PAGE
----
Bill Wasik writes: Let’s start with the fundamental paradox: Our personal technology in the 21st century—our laptops and smartphones, our browsers and apps—does everything it can to keep us out of crowds.
Why pack into Target when Amazon can speed the essentials of life to your door? Why approach strangers at parties or bars when dating sites like OkCupid (to say nothing of hookup apps like Grindr) can more efficiently shuttle potential mates into your bed? Why sit in a cinema when you can stream? Why cram into arena seats when you can pay per view? We declare the obsolescence of “bricks and mortar,” but let’s be honest: What we usually want to avoid is the flesh and blood, the unpleasant waits and stares and sweat entailed in vying against other bodies in the same place, at the same time, in pursuit of the same resources.
And yet: On those rare occasions when we want to form a crowd, our tech can work a strange, dark magic. Consider this anonymous note, passed around among young residents of greater London on a Sunday in early August:
Everyone in edmonton enfield woodgreen everywhere in north link up at enfield town station 4 o clock sharp!!!!
Bring some bags, the note went on; bring cars and vans, and also hammers. Make sure no snitch boys get dis, it implored. Link up and cause havic, just rob everything. Police can’t stop it. This note, and variants on it, circulated on August 7, the day after a riot had broken out in the London district of Tottenham, protesting the police killing of a 29-year-old man in a botched arrest. So the recipients of this missive, many of them at least, were already primed for violence.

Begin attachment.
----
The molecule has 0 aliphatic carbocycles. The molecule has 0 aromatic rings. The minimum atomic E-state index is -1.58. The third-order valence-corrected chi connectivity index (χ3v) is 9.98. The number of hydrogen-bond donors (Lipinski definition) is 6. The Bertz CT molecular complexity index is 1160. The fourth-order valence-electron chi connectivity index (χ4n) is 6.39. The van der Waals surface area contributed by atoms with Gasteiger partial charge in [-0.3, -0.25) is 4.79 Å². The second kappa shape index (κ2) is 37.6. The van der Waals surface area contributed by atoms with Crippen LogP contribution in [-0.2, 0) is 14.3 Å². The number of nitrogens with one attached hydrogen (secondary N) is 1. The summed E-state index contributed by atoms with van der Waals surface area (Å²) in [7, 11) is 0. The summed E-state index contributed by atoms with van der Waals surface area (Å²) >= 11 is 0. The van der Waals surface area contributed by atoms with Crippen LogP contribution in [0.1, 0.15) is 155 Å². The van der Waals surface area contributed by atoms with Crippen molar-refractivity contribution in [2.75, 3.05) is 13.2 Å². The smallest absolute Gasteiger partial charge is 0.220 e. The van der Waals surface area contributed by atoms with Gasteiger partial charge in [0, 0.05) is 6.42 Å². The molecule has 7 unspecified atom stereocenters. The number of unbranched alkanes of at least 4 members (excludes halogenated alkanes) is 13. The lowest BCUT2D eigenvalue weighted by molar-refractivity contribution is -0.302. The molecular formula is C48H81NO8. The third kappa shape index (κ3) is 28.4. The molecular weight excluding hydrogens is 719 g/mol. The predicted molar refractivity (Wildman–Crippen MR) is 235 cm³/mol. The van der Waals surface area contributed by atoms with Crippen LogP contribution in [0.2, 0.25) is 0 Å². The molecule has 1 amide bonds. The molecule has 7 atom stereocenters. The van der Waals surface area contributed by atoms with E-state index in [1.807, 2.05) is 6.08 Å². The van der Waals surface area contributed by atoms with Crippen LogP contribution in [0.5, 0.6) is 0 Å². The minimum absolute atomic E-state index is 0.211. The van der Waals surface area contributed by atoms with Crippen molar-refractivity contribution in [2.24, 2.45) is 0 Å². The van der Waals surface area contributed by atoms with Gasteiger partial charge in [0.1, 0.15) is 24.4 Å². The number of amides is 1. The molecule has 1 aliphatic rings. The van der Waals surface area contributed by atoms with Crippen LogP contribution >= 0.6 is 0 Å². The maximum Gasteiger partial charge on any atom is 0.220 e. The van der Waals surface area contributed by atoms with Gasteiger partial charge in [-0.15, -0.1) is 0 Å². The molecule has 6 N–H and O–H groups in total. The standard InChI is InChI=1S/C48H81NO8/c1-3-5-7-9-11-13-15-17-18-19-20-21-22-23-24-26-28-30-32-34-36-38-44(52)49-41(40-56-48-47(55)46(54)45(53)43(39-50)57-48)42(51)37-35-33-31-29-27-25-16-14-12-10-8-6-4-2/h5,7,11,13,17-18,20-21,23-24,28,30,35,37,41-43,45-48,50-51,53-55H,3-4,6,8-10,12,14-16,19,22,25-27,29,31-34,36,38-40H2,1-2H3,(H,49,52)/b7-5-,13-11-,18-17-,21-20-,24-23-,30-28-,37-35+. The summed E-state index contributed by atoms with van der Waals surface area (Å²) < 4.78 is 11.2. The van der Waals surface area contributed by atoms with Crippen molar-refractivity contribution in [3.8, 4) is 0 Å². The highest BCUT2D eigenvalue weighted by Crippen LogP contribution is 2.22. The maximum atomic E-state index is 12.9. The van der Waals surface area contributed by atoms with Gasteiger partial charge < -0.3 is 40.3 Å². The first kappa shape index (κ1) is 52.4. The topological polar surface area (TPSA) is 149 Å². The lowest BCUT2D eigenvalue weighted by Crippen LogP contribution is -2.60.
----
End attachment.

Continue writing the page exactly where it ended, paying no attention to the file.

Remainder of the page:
It helped, too, that the medium was BlackBerry Messenger, a private system in which “broadcasting” messages—sending them to one’s entire address book—can be done for free, with a single command. Unlike in the US, where BlackBerrys are seen as strictly a white-collar accessory, teens and twentysomethings in the UK have embraced the platform wholeheartedly, with 37 percent of 16- to 24-year-olds using the devices nationwide; the percentage is probably much higher in urban areas like London. From early on in the rioting, BBM messages were pinging around among the participants and their friends, who were using the service for everything from sharing photos to coordinating locations. Contemplating the corporate-grade security and mass communication of the platform, Mike Butcher, a prominent British blogger who serves as a digital adviser to the London mayor, wryly remarked that BBM had become the “thug’s Gutenberg press.”